As a member of French Montana’s Coke Boys (which includes the Moroccan rapper’s 9 year old son, affectionately known as Lil Poopy), questionably monikered Queens MC Chinx Drugz has access to a good deal of production work many similarly gifted MCs can only dream of. I mean, Chinx isn’t the worst dude in the world, but let’s just say Harry Fraud makes “I’m A Coke Boy”. With Montana sloppily fanutin’ all over the hook and underwhelming (to say the least) verses from Diddy and Rick Ross, “I’m a Coke Boy” needed Fraud to come through and come through he does. Without a doubt one of 2012’s most impressive performers, Fraud has become the New York producer du jour in recent months and has worked with everyone from Heems to Sean Price. Once you get past the novelty of hearing a few mediocre Detlef Schrempf euphemisms, Fraud’s reconstructed strings and piano backing becomes the only real point to listening to “I’m A Coke Boy” all the way through. Luckily, Fraud let loose the instrumental yesterday opening up the possibility that someone with less dirty money will attach themselves for a verse. Stream/download the remix below and hit the jump for instrumental version.
Adult Swim might have some competition folks. For the first time in years, another corporate dweller has managed to fanute their way into the hearts and minds of the blog masses (ourselves included) via a number of collaborative projects and exclusive releases. Nick Hook, Daedelus and Danny Brown’s Bruiser Brigade have released tunes through Scion A/V in the past few months and sometimes you just have to give credit where credit is due. It’s not like tC’s will start popping up in Curren$y bars or Rozay videos any time soon, but it shouldn’t be a surprise when Scion is the first name that pops into your head when ruminating over tactful marketing schemes.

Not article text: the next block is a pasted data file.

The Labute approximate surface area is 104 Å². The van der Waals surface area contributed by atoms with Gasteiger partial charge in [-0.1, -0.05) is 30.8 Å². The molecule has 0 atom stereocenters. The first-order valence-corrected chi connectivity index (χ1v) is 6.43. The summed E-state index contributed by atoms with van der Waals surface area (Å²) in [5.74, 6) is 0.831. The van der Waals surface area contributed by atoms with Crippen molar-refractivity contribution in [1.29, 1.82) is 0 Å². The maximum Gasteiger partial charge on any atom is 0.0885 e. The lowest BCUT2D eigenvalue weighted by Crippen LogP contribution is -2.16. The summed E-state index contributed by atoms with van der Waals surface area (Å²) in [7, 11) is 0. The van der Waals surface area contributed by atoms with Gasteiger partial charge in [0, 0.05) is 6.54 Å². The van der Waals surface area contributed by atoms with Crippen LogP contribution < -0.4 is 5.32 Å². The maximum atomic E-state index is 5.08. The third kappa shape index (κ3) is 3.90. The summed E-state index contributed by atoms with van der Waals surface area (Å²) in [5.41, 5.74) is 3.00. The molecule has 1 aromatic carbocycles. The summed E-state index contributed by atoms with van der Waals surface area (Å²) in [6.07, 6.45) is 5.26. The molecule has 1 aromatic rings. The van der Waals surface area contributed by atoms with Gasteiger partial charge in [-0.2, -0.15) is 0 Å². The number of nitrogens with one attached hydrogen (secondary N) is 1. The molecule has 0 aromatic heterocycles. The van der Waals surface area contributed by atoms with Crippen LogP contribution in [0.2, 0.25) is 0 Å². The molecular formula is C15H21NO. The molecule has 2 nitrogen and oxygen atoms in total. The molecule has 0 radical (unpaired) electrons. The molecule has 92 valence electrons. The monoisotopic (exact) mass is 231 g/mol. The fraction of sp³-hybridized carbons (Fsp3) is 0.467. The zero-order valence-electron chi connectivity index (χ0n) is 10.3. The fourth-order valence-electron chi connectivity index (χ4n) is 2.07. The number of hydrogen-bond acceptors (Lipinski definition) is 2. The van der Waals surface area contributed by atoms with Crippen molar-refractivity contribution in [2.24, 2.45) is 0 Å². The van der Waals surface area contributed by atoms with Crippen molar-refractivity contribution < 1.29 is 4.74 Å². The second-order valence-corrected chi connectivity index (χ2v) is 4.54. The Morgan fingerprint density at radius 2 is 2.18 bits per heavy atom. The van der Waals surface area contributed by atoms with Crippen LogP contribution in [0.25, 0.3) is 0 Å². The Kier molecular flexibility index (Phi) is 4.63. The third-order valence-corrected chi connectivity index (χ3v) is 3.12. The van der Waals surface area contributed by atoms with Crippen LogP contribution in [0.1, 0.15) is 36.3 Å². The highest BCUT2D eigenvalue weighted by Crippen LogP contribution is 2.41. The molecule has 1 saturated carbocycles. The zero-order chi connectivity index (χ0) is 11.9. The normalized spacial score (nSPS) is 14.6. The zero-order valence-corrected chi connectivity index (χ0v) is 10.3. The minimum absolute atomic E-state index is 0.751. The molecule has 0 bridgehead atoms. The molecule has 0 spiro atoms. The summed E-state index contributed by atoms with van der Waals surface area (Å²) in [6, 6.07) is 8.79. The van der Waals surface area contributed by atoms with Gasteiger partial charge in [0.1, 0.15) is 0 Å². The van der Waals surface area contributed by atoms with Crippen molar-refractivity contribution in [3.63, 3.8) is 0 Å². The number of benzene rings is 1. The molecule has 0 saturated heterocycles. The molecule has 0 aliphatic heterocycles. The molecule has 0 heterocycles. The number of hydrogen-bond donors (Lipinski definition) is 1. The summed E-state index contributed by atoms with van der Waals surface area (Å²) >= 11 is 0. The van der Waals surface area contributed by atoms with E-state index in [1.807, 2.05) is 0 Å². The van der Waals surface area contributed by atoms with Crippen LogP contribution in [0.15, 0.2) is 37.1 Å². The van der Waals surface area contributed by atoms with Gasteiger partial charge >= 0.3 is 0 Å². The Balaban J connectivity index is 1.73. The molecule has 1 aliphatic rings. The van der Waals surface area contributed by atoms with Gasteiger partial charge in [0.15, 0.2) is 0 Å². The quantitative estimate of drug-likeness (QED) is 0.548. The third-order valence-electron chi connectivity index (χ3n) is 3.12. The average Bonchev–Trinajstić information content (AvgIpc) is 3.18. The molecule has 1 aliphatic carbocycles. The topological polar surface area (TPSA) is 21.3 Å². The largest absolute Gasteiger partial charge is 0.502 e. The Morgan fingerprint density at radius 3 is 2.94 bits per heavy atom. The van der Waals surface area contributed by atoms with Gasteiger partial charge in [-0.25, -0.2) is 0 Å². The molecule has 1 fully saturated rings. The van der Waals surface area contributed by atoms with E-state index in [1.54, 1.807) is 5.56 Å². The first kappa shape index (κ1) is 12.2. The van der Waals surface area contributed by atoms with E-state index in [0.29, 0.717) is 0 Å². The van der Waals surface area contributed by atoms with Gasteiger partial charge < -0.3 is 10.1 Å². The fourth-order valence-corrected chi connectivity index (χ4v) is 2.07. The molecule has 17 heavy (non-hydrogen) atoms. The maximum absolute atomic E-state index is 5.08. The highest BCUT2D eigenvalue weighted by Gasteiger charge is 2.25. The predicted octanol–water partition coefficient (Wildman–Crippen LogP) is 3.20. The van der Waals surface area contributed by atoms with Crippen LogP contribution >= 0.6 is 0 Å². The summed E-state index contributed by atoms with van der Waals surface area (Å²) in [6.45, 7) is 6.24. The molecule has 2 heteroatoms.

Which brings us to Toyota’s latest “guerilla” marketing stab, the questionable combination of French Montana and Action Bronson over Harry Fraud production. Questionable because French Montana popularity is largely due to his imprecision and slack lyrical ability while Bronsolino throws enough fine dining references into one verse to make Bobby Flay genuflect at his feet. Regardless of the protean attempt at attaining “hip”, “Mean” manages to work in a way that few (superficial) one off collaborations do. Fraud’s laid-back kicks and organ work allow Montana to essentially layer ad-lib on ad-lib, forming something that kind of resembles a verse. Bronson is more playful in his wordplay than usual, but of course Dr. Lecter was lying when he said he loved you, he’s too busy chewing beef in Greece and puffing autumnal strains. I’m sure you can find “Mean” on the Scion website, but it would be a lot easier to just download below. Namean?